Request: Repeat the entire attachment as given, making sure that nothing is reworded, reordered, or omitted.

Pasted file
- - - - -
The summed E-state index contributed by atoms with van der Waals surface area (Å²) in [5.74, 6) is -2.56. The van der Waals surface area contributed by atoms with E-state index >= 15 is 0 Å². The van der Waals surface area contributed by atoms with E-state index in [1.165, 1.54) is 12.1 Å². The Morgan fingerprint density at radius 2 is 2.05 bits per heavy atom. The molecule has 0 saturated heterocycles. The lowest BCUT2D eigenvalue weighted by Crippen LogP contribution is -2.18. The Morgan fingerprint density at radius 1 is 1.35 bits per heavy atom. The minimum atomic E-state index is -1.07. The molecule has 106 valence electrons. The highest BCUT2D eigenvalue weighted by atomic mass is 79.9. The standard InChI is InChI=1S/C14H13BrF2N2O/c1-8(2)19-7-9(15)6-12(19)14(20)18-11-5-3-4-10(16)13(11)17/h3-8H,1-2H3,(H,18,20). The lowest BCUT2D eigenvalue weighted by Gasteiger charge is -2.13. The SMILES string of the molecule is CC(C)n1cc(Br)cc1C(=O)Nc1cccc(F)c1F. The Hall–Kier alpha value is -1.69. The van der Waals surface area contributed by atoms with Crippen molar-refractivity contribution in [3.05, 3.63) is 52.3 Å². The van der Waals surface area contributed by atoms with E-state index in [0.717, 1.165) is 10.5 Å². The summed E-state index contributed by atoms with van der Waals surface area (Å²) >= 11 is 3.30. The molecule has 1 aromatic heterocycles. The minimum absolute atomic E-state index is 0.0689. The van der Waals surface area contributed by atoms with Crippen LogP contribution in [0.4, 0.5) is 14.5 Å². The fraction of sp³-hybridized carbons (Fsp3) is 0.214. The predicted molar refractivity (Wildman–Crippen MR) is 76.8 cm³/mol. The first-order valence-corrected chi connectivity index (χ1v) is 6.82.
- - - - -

The summed E-state index contributed by atoms with van der Waals surface area (Å²) in [5.74, 6) is -2.56. The van der Waals surface area contributed by atoms with E-state index >= 15 is 0 Å². The van der Waals surface area contributed by atoms with E-state index in [1.165, 1.54) is 12.1 Å². The Morgan fingerprint density at radius 2 is 2.05 bits per heavy atom. The molecule has 0 saturated heterocycles. The lowest BCUT2D eigenvalue weighted by Crippen LogP contribution is -2.18. The Morgan fingerprint density at radius 1 is 1.35 bits per heavy atom. The minimum atomic E-state index is -1.07. The molecule has 106 valence electrons. The highest BCUT2D eigenvalue weighted by atomic mass is 79.9. The standard InChI is InChI=1S/C14H13BrF2N2O/c1-8(2)19-7-9(15)6-12(19)14(20)18-11-5-3-4-10(16)13(11)17/h3-8H,1-2H3,(H,18,20). The lowest BCUT2D eigenvalue weighted by Gasteiger charge is -2.13. The SMILES string of the molecule is CC(C)n1cc(Br)cc1C(=O)Nc1cccc(F)c1F. The Hall–Kier alpha value is -1.69. The van der Waals surface area contributed by atoms with Crippen molar-refractivity contribution in [3.05, 3.63) is 52.3 Å². The van der Waals surface area contributed by atoms with E-state index in [0.717, 1.165) is 10.5 Å². The summed E-state index contributed by atoms with van der Waals surface area (Å²) >= 11 is 3.30. The molecule has 1 aromatic heterocycles. The minimum absolute atomic E-state index is 0.0689. The van der Waals surface area contributed by atoms with Crippen LogP contribution in [0.4, 0.5) is 14.5 Å². The fraction of sp³-hybridized carbons (Fsp3) is 0.214. The predicted molar refractivity (Wildman–Crippen MR) is 76.8 cm³/mol. The first-order valence-corrected chi connectivity index (χ1v) is 6.82.